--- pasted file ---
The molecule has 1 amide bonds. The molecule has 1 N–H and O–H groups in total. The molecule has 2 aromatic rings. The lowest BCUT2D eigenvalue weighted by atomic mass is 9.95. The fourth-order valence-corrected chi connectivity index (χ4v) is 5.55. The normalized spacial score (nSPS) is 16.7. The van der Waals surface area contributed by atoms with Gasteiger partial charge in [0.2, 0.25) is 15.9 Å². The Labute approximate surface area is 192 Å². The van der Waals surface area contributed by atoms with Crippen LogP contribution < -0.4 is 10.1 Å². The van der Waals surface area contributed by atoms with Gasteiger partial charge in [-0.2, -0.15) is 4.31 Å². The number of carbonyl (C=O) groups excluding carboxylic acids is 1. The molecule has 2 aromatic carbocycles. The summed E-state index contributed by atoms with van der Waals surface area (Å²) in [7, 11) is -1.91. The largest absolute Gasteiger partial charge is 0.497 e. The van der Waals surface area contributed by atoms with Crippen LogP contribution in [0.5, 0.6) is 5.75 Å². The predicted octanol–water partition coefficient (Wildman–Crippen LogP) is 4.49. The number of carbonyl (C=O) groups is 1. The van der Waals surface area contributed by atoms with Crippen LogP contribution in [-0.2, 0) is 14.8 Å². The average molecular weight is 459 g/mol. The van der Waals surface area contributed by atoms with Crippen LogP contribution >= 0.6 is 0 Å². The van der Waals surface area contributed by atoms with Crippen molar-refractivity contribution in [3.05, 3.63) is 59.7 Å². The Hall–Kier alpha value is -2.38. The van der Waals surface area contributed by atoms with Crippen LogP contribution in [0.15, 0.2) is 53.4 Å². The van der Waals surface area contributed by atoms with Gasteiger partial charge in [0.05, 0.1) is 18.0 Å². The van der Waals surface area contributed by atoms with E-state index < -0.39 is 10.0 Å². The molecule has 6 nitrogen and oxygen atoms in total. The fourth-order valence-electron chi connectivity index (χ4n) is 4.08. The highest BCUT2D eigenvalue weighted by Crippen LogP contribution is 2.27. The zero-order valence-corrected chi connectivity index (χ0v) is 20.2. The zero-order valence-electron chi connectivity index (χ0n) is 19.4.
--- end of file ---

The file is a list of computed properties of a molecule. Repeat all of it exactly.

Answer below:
The molecule has 1 amide bonds. The molecule has 1 N–H and O–H groups in total. The molecule has 2 aromatic rings. The lowest BCUT2D eigenvalue weighted by atomic mass is 9.95. The fourth-order valence-corrected chi connectivity index (χ4v) is 5.55. The normalized spacial score (nSPS) is 16.7. The van der Waals surface area contributed by atoms with Gasteiger partial charge in [0.2, 0.25) is 15.9 Å². The Labute approximate surface area is 192 Å². The van der Waals surface area contributed by atoms with Crippen LogP contribution < -0.4 is 10.1 Å². The van der Waals surface area contributed by atoms with Gasteiger partial charge in [-0.2, -0.15) is 4.31 Å². The number of carbonyl (C=O) groups excluding carboxylic acids is 1. The molecule has 2 aromatic carbocycles. The summed E-state index contributed by atoms with van der Waals surface area (Å²) in [7, 11) is -1.91. The largest absolute Gasteiger partial charge is 0.497 e. The van der Waals surface area contributed by atoms with Crippen LogP contribution in [0.5, 0.6) is 5.75 Å². The predicted octanol–water partition coefficient (Wildman–Crippen LogP) is 4.49. The number of carbonyl (C=O) groups is 1. The van der Waals surface area contributed by atoms with Crippen LogP contribution in [-0.2, 0) is 14.8 Å². The average molecular weight is 459 g/mol. The van der Waals surface area contributed by atoms with Crippen LogP contribution >= 0.6 is 0 Å². The van der Waals surface area contributed by atoms with Crippen molar-refractivity contribution in [3.05, 3.63) is 59.7 Å². The Hall–Kier alpha value is -2.38. The van der Waals surface area contributed by atoms with Crippen LogP contribution in [0.15, 0.2) is 53.4 Å². The van der Waals surface area contributed by atoms with Gasteiger partial charge in [0.05, 0.1) is 18.0 Å². The van der Waals surface area contributed by atoms with E-state index < -0.39 is 10.0 Å². The molecule has 6 nitrogen and oxygen atoms in total. The fourth-order valence-electron chi connectivity index (χ4n) is 4.08. The highest BCUT2D eigenvalue weighted by Crippen LogP contribution is 2.27. The zero-order valence-corrected chi connectivity index (χ0v) is 20.2. The zero-order valence-electron chi connectivity index (χ0n) is 19.4.